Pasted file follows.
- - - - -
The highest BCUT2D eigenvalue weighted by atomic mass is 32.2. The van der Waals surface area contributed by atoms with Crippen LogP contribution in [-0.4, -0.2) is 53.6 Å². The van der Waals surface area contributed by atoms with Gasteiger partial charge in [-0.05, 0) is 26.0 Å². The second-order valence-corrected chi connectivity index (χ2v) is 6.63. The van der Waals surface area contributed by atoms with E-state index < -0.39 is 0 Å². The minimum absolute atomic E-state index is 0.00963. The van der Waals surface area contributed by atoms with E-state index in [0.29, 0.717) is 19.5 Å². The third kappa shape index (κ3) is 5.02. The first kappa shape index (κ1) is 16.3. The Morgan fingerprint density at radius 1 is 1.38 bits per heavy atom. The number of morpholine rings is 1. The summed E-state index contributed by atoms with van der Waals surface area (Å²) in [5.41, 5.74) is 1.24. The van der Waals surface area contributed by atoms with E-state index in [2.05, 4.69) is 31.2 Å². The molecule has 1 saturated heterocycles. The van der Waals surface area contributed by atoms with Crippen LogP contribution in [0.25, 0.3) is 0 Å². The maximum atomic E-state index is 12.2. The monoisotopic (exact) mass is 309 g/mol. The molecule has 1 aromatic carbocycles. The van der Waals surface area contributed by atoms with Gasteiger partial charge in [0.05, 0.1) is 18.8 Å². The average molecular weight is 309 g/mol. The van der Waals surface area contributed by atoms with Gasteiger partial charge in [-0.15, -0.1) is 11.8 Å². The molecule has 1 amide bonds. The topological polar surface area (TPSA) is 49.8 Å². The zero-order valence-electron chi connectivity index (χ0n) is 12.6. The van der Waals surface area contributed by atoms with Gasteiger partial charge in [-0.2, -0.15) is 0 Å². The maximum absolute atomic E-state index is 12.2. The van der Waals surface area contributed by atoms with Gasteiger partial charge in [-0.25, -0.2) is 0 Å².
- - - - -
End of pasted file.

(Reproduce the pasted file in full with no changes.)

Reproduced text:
The highest BCUT2D eigenvalue weighted by atomic mass is 32.2. The van der Waals surface area contributed by atoms with Crippen LogP contribution in [-0.4, -0.2) is 53.6 Å². The van der Waals surface area contributed by atoms with Gasteiger partial charge in [-0.05, 0) is 26.0 Å². The second-order valence-corrected chi connectivity index (χ2v) is 6.63. The van der Waals surface area contributed by atoms with E-state index < -0.39 is 0 Å². The minimum absolute atomic E-state index is 0.00963. The van der Waals surface area contributed by atoms with E-state index in [0.29, 0.717) is 19.5 Å². The third kappa shape index (κ3) is 5.02. The first kappa shape index (κ1) is 16.3. The Morgan fingerprint density at radius 1 is 1.38 bits per heavy atom. The number of morpholine rings is 1. The summed E-state index contributed by atoms with van der Waals surface area (Å²) in [5.41, 5.74) is 1.24. The van der Waals surface area contributed by atoms with E-state index in [2.05, 4.69) is 31.2 Å². The molecule has 1 saturated heterocycles. The van der Waals surface area contributed by atoms with Crippen LogP contribution in [0.25, 0.3) is 0 Å². The maximum atomic E-state index is 12.2. The monoisotopic (exact) mass is 309 g/mol. The molecule has 1 aromatic carbocycles. The van der Waals surface area contributed by atoms with Gasteiger partial charge in [0.05, 0.1) is 18.8 Å². The average molecular weight is 309 g/mol. The van der Waals surface area contributed by atoms with Gasteiger partial charge in [-0.15, -0.1) is 11.8 Å². The molecule has 1 amide bonds. The topological polar surface area (TPSA) is 49.8 Å². The zero-order valence-electron chi connectivity index (χ0n) is 12.6. The van der Waals surface area contributed by atoms with Gasteiger partial charge in [-0.2, -0.15) is 0 Å². The maximum absolute atomic E-state index is 12.2. The van der Waals surface area contributed by atoms with Gasteiger partial charge in [-0.25, -0.2) is 0 Å².